George Fenton


George Fenton lives in London. He is a BASCA Fellow which makes him just one of 18 songwriters and composers to have been bestowed this huge honour. He is also a member of the Academy of Motion Picture Arts and Sciences, and is a visiting professor at the Royal College of Music and the University of Nottingham.

Having turned down the opportunity to go to university, George played in various bands and did a string of odd jobs until he auditioned for and was cast in Alan Bennett’s play, Forty Years On, in 1968. He also understudied the musical director of the show, Carl Davis. While George was still in ‘Forty Years On’ he signed a record contract at MCA and then with his band at Decca. He also did some session work and worked with some pop artists, including B. A. Robertson in the early days of Alexanders Band. He also did some arranging for Carl Davis and others in theatre and television. He became increasingly interested in Middle and Far Eastern music thanks to meeting, studying and working with the remarkable musician and ethnomusicologist John Leach.

In 1974, George was asked by the director Peter Gill to write the music for Twelfth Night for the RSC in Stratford. Since then he has written extensively for theatre, television, and film. Reflecting his new role, he was one of the original group that founded the Association of Professional Composers in 1976, which later amalgamated with two other organisations to become the British Academy of Composers & Songwriters. His theatre composition work spans all of Peter Gill’s productions at Riverside Studios to Alan Bennett’s Hymn and Cocktail Sticks at the National Theatre. He also wrote the musical Mrs Henderson Presents, which was produced in the West End in 2016.

Whilst working in theatre, George began to write scores for television. His score for Stephen Poliakoff’s Hitting Town was the first of many TV adaptations he worked on. Throughout the ‘80s, he wrote the music for a variety of TV series, including the BAFTA-winning The Jewel in the Crown, The Monocled Mutineer, and Alan Bennett’s Talking Heads. He has also written many well-known themes for television, including BBC’s One O’Clock News, Six O’Clock News, Nine O’Clock News, Newsnight, BBC Breakfast Time, The Money Programme and the hit series, Bergerac (another BAFTA Winner).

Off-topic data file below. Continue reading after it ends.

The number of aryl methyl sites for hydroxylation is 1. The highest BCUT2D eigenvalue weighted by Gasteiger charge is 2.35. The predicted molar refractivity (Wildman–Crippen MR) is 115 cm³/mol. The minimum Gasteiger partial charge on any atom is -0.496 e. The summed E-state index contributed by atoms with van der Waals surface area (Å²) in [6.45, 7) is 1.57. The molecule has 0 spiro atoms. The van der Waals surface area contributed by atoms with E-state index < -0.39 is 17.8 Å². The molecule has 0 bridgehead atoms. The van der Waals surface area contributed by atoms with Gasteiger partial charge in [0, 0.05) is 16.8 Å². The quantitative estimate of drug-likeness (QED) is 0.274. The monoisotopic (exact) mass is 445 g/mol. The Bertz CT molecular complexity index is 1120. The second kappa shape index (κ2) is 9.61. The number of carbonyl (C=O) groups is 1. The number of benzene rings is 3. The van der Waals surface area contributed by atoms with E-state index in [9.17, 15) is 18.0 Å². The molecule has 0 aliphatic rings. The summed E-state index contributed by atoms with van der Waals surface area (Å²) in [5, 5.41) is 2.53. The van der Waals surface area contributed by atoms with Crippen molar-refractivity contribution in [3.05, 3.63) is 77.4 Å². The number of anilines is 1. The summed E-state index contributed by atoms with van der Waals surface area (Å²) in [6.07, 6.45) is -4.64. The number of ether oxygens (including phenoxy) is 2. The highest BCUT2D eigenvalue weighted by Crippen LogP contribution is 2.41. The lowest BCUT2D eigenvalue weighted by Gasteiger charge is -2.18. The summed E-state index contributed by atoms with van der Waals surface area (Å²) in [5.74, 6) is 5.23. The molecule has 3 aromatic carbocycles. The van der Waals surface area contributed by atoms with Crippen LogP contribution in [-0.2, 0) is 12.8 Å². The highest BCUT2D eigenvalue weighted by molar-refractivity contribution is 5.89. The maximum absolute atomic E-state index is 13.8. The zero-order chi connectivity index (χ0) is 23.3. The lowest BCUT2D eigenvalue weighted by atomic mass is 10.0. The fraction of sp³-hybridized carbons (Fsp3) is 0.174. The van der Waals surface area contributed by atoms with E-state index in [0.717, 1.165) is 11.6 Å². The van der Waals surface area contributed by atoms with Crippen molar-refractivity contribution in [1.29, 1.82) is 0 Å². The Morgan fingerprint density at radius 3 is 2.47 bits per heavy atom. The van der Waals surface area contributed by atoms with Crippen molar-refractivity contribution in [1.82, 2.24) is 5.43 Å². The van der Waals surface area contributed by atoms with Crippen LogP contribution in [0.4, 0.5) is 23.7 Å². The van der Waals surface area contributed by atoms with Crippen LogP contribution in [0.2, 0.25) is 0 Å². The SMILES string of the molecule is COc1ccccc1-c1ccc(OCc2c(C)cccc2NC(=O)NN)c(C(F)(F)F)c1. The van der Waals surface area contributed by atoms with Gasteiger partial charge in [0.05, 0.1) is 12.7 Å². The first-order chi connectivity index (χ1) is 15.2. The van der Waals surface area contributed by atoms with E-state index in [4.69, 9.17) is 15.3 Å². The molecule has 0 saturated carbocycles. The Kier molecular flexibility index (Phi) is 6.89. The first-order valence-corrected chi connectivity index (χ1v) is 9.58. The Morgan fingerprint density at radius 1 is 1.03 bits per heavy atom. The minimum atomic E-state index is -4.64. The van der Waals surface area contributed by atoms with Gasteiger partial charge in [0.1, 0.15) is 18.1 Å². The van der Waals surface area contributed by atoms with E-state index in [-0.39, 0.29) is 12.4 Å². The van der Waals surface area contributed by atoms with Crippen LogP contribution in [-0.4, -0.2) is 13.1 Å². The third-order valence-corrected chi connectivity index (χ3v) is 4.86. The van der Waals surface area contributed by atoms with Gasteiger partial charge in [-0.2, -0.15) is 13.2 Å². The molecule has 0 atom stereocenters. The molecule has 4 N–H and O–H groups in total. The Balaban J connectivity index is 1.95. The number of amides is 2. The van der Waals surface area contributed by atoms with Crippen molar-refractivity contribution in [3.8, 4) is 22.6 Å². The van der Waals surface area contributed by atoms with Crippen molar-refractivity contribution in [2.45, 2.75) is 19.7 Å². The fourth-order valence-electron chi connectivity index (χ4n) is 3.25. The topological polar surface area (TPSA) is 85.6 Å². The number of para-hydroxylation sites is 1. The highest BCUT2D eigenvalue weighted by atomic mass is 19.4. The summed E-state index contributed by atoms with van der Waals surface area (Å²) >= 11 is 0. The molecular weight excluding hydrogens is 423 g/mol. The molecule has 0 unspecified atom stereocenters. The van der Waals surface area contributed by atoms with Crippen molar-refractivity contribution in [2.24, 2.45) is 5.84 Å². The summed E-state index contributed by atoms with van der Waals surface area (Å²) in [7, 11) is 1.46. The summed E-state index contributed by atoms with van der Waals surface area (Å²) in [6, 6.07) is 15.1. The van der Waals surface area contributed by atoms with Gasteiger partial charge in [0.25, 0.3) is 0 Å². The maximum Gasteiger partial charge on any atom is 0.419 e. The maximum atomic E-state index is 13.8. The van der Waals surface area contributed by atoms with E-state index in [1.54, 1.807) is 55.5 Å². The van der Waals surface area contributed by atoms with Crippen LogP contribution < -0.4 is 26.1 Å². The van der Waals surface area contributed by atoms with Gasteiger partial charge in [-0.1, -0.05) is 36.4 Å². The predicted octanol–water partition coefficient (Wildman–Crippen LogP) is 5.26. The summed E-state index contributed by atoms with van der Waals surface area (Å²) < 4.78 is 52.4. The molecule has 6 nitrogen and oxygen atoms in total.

In 1990, George scored his first natural history documentary series, David Attenborough’s The Trials of Life, and followed it up with Attenborough’s next series, Life in the Freezer. This led to the producer Alastair Fothergill asking George to compose the music for The Blue Planet in 2001, which began a 10-year period of writing for natural history television programmes, including Planet Earth, Frozen Planet and Life. George went on to turn the The Blue Planet score into the influential concert series, The Blue Planet Live!, in which an orchestra played live to sections of the cinematic footage. In 2003, he scored and conducted the music for the documentary film Deep Blue, which was performed by the Berlin Philharmonic Orchestra — the first film score the Orchestra had recorded in its history. In 2007, they repeated the collaboration for the documentary film, Earth. With the producer Jane Carter, George turned each of the scores into concert works. His live film scores continue to be performed by orchestras worldwide.

As an indirect result of studying with John Leach, and as a direct result of his work at Riverside Studios, George was asked by Richard Attenborough to co-write the score to the 1982 biopic Gandhi with Ravi Shankar. He went on to score four more of Attenborough’s films. In fact, many of the films he has scored have been the result of long-lasting relationships with directors, such as Stephen Frears, Nora Ephron, and Ken Loach. Some collaborations are particularly prolific: he has written scores for Loach’s last 16 films and 2019 sees the release of ‘Cold Pursuit’ starring Liam Neeson. George’s film credits include Cry Freedom, Shadowlands, Dangerous Liaisons, The Madness of King George, Memphis Belle, The Lady In The Van, Groundhog Day and so many more.

George began to be recognised for his scoring work in the 1980s, and received his first award at the BAFTAs in 1982 for ‘Best Original TV Music’ with Bergerac and The History Man. To date, George has won an impressive total of 28 awards for music composition including Baftas, Emmys, Ivor Novellos, BMIs and a Classic Brit Award, and he’s been nominated for a further 49 awards including Grammys, Academy Awards, Golden Globes and more Ivor Novellos.


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